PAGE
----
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Hope of Nations by John S. Dickerson is a strong call to the church to awake from their bed of apathy and rise up with a newly focused call to missions. It describes the hostile land in which we live, the stark reality of our Post-Christian, Post-Truth society. The book also shares the hope we have for the future with a caveat that the responsibility for that future lies in how we move forward. Will we continue unchanged or move with the fervor and boldness of missionaries past?
Several points I have already blogged about here and here. Here are some more thoughts from my reading:
“Following World War II, some 93 percent of Americans identified as Christian—either Protestant or Catholic. That was only seven decades ago. On today’s trajectory, it is almost certain that fewer than half of Americans will identify as Christian by 2048 (that figure includes very nominal and casual Christians). In a time of unprecedented peace and prosperity compared to historical averages, one of the most Christianized nations in history has steadily turned away from its faith. (pg. 140)” Coincidentally, an increase in mental health diagnoses has occurred. Violence has increased. Addictions are on the rise. Suicides appear up. Mental health is a 203.6 billion dollar industry.
“Enjoying the fruits while neglecting the roots. (Pg. 161)” A lack of historical knowledge of our country’s Christian roots and institutions and a lack of knowledge of history, in general, is hurting our nation. Hope of Nations talks about Germany and how Nazism began. The book reminds us to care for the country our grandparents and ancestors worked to maintain so that we might enjoy its prosperity.
Hope of Nations goes over several probable endings for America. All are terrifying. One particular scenario will only continue this sense of apathy in the church while others may bring about revival as we lose the possessions and comforts we presently value over God’s desire for our obedience.
The growth of the unchurched. It is mostly the older generation that gives to missions and its causes. The unchurched didn’t grow up steeped in church tradition and may be unfamiliar with the Great Commission and how to exercise their faith. In fact, when a church begins a series on stewardship, I often hear people refer to it as the church asking for more money. Without a theological understanding of stewardship, America may not long enjoy having the richest churches around the globe.
Manifesto gives us guidelines on how to navigate this new world. Hope of Nations calls all of us to recognize that we need to learn from our missionaries how to act and share our faith in an increasingly hostile culture.
Let me remind you of the stats cementing why it is important for churches and individuals to support what I am doing with WorldVenture:
1 missionary for every 200,000 to 400,000 people (depending on whom you ask).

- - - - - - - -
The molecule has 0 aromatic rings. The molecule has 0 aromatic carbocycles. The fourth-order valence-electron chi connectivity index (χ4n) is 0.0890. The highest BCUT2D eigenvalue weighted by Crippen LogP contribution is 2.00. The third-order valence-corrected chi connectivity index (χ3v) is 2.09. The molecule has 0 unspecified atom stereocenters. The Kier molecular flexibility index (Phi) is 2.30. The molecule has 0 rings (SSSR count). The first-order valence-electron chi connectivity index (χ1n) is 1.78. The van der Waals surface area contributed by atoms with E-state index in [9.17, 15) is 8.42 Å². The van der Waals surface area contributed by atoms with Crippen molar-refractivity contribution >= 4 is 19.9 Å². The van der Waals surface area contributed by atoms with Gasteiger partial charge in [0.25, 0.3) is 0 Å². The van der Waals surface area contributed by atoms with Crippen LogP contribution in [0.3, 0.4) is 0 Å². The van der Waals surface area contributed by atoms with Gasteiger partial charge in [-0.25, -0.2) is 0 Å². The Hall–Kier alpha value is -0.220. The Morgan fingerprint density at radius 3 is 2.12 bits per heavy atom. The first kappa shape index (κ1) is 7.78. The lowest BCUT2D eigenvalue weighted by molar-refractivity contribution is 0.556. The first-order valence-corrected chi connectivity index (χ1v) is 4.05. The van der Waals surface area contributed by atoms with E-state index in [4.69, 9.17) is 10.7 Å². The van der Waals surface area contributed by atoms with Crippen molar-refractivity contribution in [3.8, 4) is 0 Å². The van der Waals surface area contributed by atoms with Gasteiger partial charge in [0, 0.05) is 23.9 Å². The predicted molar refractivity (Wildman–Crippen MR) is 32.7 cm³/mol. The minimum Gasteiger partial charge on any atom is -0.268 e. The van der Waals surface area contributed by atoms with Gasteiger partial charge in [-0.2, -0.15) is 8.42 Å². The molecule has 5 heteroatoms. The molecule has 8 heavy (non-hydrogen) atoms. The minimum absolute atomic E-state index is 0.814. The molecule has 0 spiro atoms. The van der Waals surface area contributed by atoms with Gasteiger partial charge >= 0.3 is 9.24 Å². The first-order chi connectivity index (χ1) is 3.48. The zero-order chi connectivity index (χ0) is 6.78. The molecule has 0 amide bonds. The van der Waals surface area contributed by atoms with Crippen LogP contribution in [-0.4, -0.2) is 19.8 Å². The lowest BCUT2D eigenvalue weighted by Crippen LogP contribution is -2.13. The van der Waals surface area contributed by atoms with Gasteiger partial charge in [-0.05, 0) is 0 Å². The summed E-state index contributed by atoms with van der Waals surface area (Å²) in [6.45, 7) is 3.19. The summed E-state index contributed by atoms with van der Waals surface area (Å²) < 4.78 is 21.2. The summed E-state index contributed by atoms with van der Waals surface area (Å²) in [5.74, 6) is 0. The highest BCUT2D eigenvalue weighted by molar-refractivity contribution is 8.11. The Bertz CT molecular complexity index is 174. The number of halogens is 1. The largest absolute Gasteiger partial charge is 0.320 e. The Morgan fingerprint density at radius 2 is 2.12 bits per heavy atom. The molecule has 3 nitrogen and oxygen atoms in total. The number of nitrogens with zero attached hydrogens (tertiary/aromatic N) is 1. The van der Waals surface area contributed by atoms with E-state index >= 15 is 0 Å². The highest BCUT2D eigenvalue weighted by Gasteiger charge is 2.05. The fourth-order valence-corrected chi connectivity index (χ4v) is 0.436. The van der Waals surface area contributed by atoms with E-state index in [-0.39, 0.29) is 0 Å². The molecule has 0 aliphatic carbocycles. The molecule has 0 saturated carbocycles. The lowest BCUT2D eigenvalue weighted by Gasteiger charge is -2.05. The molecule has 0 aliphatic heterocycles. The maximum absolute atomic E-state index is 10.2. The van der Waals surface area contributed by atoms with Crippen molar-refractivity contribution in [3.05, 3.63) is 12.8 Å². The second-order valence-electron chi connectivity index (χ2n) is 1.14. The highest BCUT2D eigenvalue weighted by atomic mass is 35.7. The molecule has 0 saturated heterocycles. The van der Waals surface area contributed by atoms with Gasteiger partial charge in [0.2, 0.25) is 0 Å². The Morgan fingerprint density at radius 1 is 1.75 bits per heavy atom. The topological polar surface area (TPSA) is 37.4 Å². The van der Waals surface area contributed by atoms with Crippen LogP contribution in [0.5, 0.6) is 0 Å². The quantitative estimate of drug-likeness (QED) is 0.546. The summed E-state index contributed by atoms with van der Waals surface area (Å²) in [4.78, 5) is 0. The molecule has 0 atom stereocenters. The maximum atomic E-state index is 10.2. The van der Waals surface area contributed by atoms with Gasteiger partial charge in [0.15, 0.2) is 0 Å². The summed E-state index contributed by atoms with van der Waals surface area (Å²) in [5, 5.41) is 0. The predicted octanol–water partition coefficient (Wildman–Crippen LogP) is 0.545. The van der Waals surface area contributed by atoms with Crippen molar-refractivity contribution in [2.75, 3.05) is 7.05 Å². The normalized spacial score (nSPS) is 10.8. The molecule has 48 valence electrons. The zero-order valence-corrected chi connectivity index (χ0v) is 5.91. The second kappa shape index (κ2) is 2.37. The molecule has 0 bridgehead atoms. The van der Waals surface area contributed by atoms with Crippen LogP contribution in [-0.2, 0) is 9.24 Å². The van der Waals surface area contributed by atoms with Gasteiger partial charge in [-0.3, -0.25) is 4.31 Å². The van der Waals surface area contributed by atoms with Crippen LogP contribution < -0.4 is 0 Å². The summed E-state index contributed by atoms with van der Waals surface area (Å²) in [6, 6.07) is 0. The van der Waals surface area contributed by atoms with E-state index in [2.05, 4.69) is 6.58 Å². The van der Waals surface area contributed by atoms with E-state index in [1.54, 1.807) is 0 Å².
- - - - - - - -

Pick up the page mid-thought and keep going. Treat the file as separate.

1 pastor for an average 300-person church. Or a staff for a 4,000 person church that is often over-worked.
We expect a level of sacrifice from our missionaries and pastors, but not from ourselves. Hope of Nations reaffirms for me the importance of my calling in social media to mobilize the church and strategically design partnerships for a global revival. Hope of Nations prepares us for moving into a future as people with purpose and a hope. Let’s put to the cross our fears, our prejudices, our politics, and our offenses and realize that we are all image-bearers of God. Let’s share that gift of hope with others through good works, compassion, and truth.
“Roots Writers and Social Media Critique Group is about online dicipleship. It’s a movement for writers to return to the roots of why they write. We live in an age where the power of ideas is far mightier than the sword. Since the invention of the printing press in 1440, Christians have access to more people than in any other time in history via social media and technology, including unreached people groups. Roots is a global movement, gathering Christian writers that share the same Biblical beliefs as what we find here, together in small group style meetings that are free of charge. Roots encourage our writers to join other fee-based writers groups for the perks of what they provide. We also work in partnership with fee-based writers groups, not in competition with them.
The writers of roots meet to pray, encourage, and give and receive positive critiques of their work whether that work is fiction, non-fiction, blogs, scripts, and mini-stories posted online.
The only agenda we have at Roots is to serve the Lord as called and obedient servants through the gift He has given us in the arts of writing.”
Be praying for this movement to take off. We did have an interest from a pastor in another state to start one at his church. If you are interested in creating a Roots Group, stay tuned when the website is complete.
How can a pastor of a 300 to 5,000 member church give quality time to each congregant member? How can a missionary possibly give quality time to 216,300 people? How can a famous online Christian with thousands or millions of followers develop individual relationships with strangers? In a recent conversation, someone wanted to give a lead on a new believer to a missionary. Instead, I encourage every church member to tap into the resources available, the guidance of mentors at your church, and available missionaries or pastors to ask for help in answering the call to an unbelievers questions about Jesus. That’s what I do…one of my jobs as a worker with WorldVenture is to empower the believer to answer God’s calling in their own lives through social media.
Tribals – 714,108,000 population with 11,900 Missionaries: 1 for every 60,000
Hindus – 984,532,000 population with 5,500 Missionaries: 1 for every 179,000
Unreligious – 831,267,000 population with 11,700 Missionaries: 1 for every 71,000
Muslims – 1,703,146,000 population with 4,200 Missionaries: 1 for every 405,500
Buddhists – 520,002,000 population with 2,000 Missionaries: 1 for every 260,000